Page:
15. In support of its case, the prosecution has examined Suryabhushan Sri-vastava (P. W. 1) who lodged the first information report. He himself was not an eye-witness. But he got information through Bhan Chand. The prosecution also examined Mehgoo (P. W. 2), Bhikha (P. W. 3) and Dr. Bhanchandra (P. W, 4) as eve-witnesses of the occurrence. Dr. Bhanchandra himself is an injured witness. His presence therefore cannot be doubted. It was, however, argued that he himself had not received gun-shot injuries as alleged by him and as such the occurrence did not take place in the manner as stated by him. Dr. Girish Chandra Gupta (P. W. 5) stated that injury No. 2 could have been caused as a result of the gun-shot and injury No. 3 too could have been caused as a result of grazing with the pellet. It is significant that the bed-head ticket too shows that this was treated as a case of gun-shot injury. The evidence of Mehngoo (P. W. 2) and Bhikha Ram (P. W. 3) has been criticised on the ground that admittedly they were residents of a place which was at a distance of about four furlongs from the place of occurrence and so they could not be present at the time of the occurrence. Both of them were residing on the other side of the station close to the station while the station was at a distance of one hundred paces from the residence of Dr. Bhanchandra. It was also argued that Bhikha (P. W. 3) was admittedly a marginal witness in the sale deed which was executed in favour of the deceased Ashok Kumar and his brother Vijai Kumar and as such he must have been very close to Dr. Bhan Chandra. In his cross-examination, it was also elicited that he was proceeded with under Section 107/117. Cr. P.C. along with Dr. Bhanchandra and others while on the other side there were Chandra-bhan accused and others. But these proceedings were brought after this incident and as such it has no bearing. No other enmity against the accused persons was suggested to him. The only suggestion was that he was friendly with Dr. Bhanchandra and that Dr. Bhanchandra was given a lease of the land when he was the Pradhan. Dr. Bhanchandra got a school also constructed on that land. As regards Mehngoo (P. W. 2), it was argued that he was a member of the land management committee and the land was given to Dr. Bhanchandra for constructing his house and the school by that land management committee. It was not suggested to him that he had any enmity with the accused persons. There is no doubt that Dr. Bhanchandra was an influential person of that locality. He even got a school built for the public. Obviously he had a roaring practice. Mehngoo (P. W. 2) and Bhikha Ram (P. W. 3) could have been present there at the time of the occurrence as they had gone to take medicine. They had no reason to implicate the accused persons falsely simply because they knew Dr, Bhanchandra well.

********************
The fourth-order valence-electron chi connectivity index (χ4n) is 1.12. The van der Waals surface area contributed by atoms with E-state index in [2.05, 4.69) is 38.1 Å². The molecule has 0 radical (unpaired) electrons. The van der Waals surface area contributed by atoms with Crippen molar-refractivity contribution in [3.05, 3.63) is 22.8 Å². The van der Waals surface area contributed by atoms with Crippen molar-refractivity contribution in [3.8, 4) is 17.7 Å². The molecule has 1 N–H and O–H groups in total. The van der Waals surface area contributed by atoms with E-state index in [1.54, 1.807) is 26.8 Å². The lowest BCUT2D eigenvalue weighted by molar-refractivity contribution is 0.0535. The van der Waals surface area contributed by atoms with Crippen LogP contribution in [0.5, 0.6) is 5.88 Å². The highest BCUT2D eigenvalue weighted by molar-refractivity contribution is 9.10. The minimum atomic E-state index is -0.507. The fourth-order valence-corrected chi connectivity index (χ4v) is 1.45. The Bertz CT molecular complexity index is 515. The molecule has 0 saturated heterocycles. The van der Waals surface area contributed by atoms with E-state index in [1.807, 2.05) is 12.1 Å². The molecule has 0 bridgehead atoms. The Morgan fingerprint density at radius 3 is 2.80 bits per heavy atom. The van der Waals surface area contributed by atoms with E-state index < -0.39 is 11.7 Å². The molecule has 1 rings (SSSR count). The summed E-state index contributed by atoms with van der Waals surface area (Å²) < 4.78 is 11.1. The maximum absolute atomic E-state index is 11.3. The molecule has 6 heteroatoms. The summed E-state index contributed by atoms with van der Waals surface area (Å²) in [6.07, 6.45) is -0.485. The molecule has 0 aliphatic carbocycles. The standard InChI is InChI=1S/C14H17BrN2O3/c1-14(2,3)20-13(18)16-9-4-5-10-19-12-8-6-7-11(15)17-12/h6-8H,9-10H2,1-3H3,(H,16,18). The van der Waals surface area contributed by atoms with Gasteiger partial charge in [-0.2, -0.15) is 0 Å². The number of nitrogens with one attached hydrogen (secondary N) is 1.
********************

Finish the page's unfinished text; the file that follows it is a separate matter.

16. Learned counsel for the appellants laid great stress on the fact. According to Suryabhushan Srivastava (P.W. 1), nobody had given the names of the assailants to him at the station and he learnt their names only from Dr. Bhanchandra in the way. It was argued that in case the witnesses had seen the accused persons they would certainly have given him their names also while giving him information about Dr. Bhanchandra and his son Ashok Kumar being shot at. He did not remember the name of the person who had actually given him the information. At that time it was the time for the parcel Express to arrive. He obviously rang the control room for detaining the parcel train. He himself could not have left the station at that time even though his relations had received gun-shot injuries. He had obviously no time to make detailed enquiries about the occurrence. It was elicited in the cross-examination of Bhikha Ram (P. W. 3) that on that day 8 Dn. Express had come at the station at quarter to eight and they had reached the station along with the injured persons only one and a half or two minutes before. He also stated that after the occurrence he and others had remained at the house of Dr. Bhanchandra for about half an hour and that during this period about 20-25 persons had collected there. Obviously he had no time to talk to the Station Master. Mehngoo (P. W. 2) also stated that he had gone to the station with the injured persons. He did not know if any body had gone there from the station to take the injured persons. Obviously, these two witnesses were not the persons who had gone and informed the Station Master. Some other persons who were there might have informed the Station Master. No adverse inference can, therefore, be drawn against these witnesses that they had not given the names of the assailants to the Station Master who learnt their names for the first time from Dr. Bhanchandra. It was also argued that these witnesses stated that they had no talk with Dr. Bhanchandra after that incident which would mean that the doctor had also not given the names of the assailants. So far as these witnesses are concerned, there was no question of asking Dr. Bhanchandra about the names of the assailants when they themselves were the eye-witnesses of the occurrence.